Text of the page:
Continual improvements to surveillance and biosecurity measures may be needed to prevent new and potentially invasive species from threatening natural ecosystems and the productivity of farming systems.
Development of biological controls and other new techniques will continue to provide opportunities for effective and affordable management of widespread invasive species and further opportunities should continue to be explored.
Pathogens and diseases continue to emerge as an increasing threat to natural systems and are likely to present challenges for effective management and control.
Carnegie, AJ, Lidbetter, JR, Walker, J, Horwood, MA, Tesoriero, L, Glen, M & Priest, MJ 2010, 'Uredo rangelii, a taxon in the guava rust complex, newly recorded on Myrtaceae in Australia', Australasian Plant Pathology, 39, pp. 463–6 [dx.doi.org/10.1071/AP10102] Cited in: Ch 15
Carnegie AJ, Kathuria A, Pegg GS, Entwistle P, Nagel M, Giblin FR 2015, Impact of the invasive rust Puccinia psidii (myrtle rust) on native Myrtaceae in natural ecosystems in Australia. Biological Invasions (accepted 16 September 2015) Cited in: Ch 15
Coutts-Smith, A & Downey, PO 2006, Impact of weeds on threatened biodiversity on New South Wales. Technical series No. 11, CRC for Australian Weed Management, Adelaide [www.southwestnrm.org.au/ihub/impact-weeds-threatened-biodiversity-new-south-wales] Cited in: Ch 15
Coutts-Smith, AJ, Mahon, PS, Letnic, M & Downey, PO 2007, The threat posed by pest animals to biodiversity in New South Wales, Invasive Animals Cooperative Research Centre, Canberra [www.pestsmart.org.au/the-threat-posed-by-pest-animals-to-biodiversity-in-new-south-wales] Cited in: Ch 15(1); Ch 15(2); Ch 15(3); Ch 15(4); Ch 15(5)
Downey, PO, Scanlon, TJ & Hosking, JR 2010, 'Prioritising weed species based on their threat and ability to impact on biodiversity: a case study from New South Wales', Plant Protection Quarterly, 25, pp. 111–26 [www.weedinfo.com.au/ppq_abs25/ppq_25-3-111.html] Cited in: Ch 15(1); Ch 15(2); Ch 15(3)
DPI 2008, NSW Invasive Species Plan 2008–2015, Department of Primary Industries, Orange [www.dpi.nsw.gov.au/agriculture/pests-weeds/nsw-invasive-species-plan] Cited in: Ch 15(1); Ch 15(2); Ch 15(3)
DPI 2012, New South Wales Orange Hawkweed strategy 2011–2017, State of New South Wales through Department of Primary Industries [www.dpi.nsw.gov.au/agriculture/pests-weeds/weeds/strategy/state/orange-hawkweed-strategy] Cited in: Ch 15
DPI & OEH 2011, Biodiversity priorities for widespread weeds, report prepared for the 13 Catchment Management Authorities (CMAs) by NSW Department of Primary Industries and Office of Environment and Heritage, Orange (Authors: Whiffen, LK, Williams, MC, Izquierdo, N, Downey, PO, Turner, PJ, Auld, BA and Johnson SB) [www.dpi.nsw.gov.au/agriculture/pests-weeds/weeds/publications/cmas] Cited in: Ch 15
Duursma, DE, Gallagher, RV, Rogers, E, Hughes, L, Downey, PO & Leishman, MR 2013, 'Next-generation invaders? Hotspots for naturalised sleeper weeds in Australia under future climates', PLoS ONE, 8(12), p.e84222 [dx.doi.org/10.1371/journal.pone.0084222] Cited in: Ch 15(1); Ch 15(2)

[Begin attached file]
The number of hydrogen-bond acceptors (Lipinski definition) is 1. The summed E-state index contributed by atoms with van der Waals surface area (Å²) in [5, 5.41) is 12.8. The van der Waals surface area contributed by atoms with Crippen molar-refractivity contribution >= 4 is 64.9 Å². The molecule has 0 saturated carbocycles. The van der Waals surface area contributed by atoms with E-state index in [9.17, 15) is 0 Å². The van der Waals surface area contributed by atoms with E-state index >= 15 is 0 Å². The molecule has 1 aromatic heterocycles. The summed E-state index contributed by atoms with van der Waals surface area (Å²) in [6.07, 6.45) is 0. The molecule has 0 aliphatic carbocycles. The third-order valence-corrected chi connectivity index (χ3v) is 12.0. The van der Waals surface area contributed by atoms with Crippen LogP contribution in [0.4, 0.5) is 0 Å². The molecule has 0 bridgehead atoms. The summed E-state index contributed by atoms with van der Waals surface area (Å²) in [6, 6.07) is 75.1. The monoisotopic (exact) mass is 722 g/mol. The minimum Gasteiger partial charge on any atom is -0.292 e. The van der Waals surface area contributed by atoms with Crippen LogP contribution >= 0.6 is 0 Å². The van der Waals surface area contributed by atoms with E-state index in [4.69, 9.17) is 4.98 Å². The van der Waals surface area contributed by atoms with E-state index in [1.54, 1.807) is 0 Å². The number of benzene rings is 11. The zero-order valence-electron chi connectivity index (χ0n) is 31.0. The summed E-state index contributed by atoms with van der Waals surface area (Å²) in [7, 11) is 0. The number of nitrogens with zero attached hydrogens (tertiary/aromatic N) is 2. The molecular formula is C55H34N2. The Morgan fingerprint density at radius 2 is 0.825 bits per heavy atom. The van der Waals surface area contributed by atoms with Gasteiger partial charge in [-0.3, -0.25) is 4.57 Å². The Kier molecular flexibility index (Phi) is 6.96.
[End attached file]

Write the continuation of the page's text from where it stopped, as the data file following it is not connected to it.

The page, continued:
Hamilton, MA, Cherry, H, Martin, LJ, Turner, PJ & Johnson, SB 2014, 'Using Weed Risk Management assessments to inform on-ground action for new and emerging environmental weeds in New South Wales', in Proceedings of the 19th Australasian Weeds Conference (ed. M Baker), pp. 269–72, Tasmanian Weed Society, Hobart [www.caws.org.au/awc_contents.php?yr=2014#v_p267] Cited in: Ch 15
Hosking, JR, Conn, BJ & Lepschi, BJ 2003, 'Plant species first recognised as naturalised for New South Wales over the period 2000–2001', Cunninghamia, 8(2), pp. 175–87 [https://www.rbgsyd.nsw.gov.au/RoyalBotanicGarden/media/RBG/Science/Cunninghamia/Volume%208%20-%202003/Volume-8(2)-2003-Cun8Hos175-187.pdf] Cited in: Ch 15
Hosking, JR, Conn, BJ, Lepschi, BJ & Barker, CH 2007, 'Plant species first recognised as naturalised for New South Wales in 2002 and 2003, with additional comments on species recognised as naturalised in 2000–2001', Cunninghamia, 10(1), pp. 139–66 [https://www.rbgsyd.nsw.gov.au/RoyalBotanicGarden/media/RBG/Science/Cunninghamia/Volume%2010%20-%202007/Cun101139Hos.pdf] Cited in: Ch 15
Hosking, JR, Conn, BJ, Lepschi, BJ & Barker, CH 2011, 'Plant species first recognised as naturalised or naturalising for New South Wales in 2004 and 2005', Cunninghamia, 12(1), pp. 85–114 [https://www.rbgsyd.nsw.gov.au/RoyalBotanicGarden/media/RBG/Science/Cunninghamia/Volume%2012%20-%202011/cun121hos085.pdf] Cited in: Ch 15
IUCN 2014, United Nations issues guidelines to minimize risk of invasive species, news article, International Union for Conservation of Nature, Gland, Switzerland [www.iucn.org/news_homepage/news_by_date/?18462/United-Nations-issues-guidelines-to-minimize-risk-of-invasive-species] Cited in: Ch 15
Johnson, SB, Hosking, JR, Conn, BJ & Lepschi, BJ (in prep.), 'Plant species first recognised as naturalised or naturalising for New South Wales in 2006 and through to, and including, 2012', Cunninghamia (in preparation) Cited in: Ch 15
Lintermans, M 2009, Fishes of the Murray-Darling Basin: An introductory guide, Murray-Darling Basin Authority, Canberra [www.mdba.gov.au/media-pubs/publications/fishes-murray-darling-basin-intro-guide] Cited in: Ch 15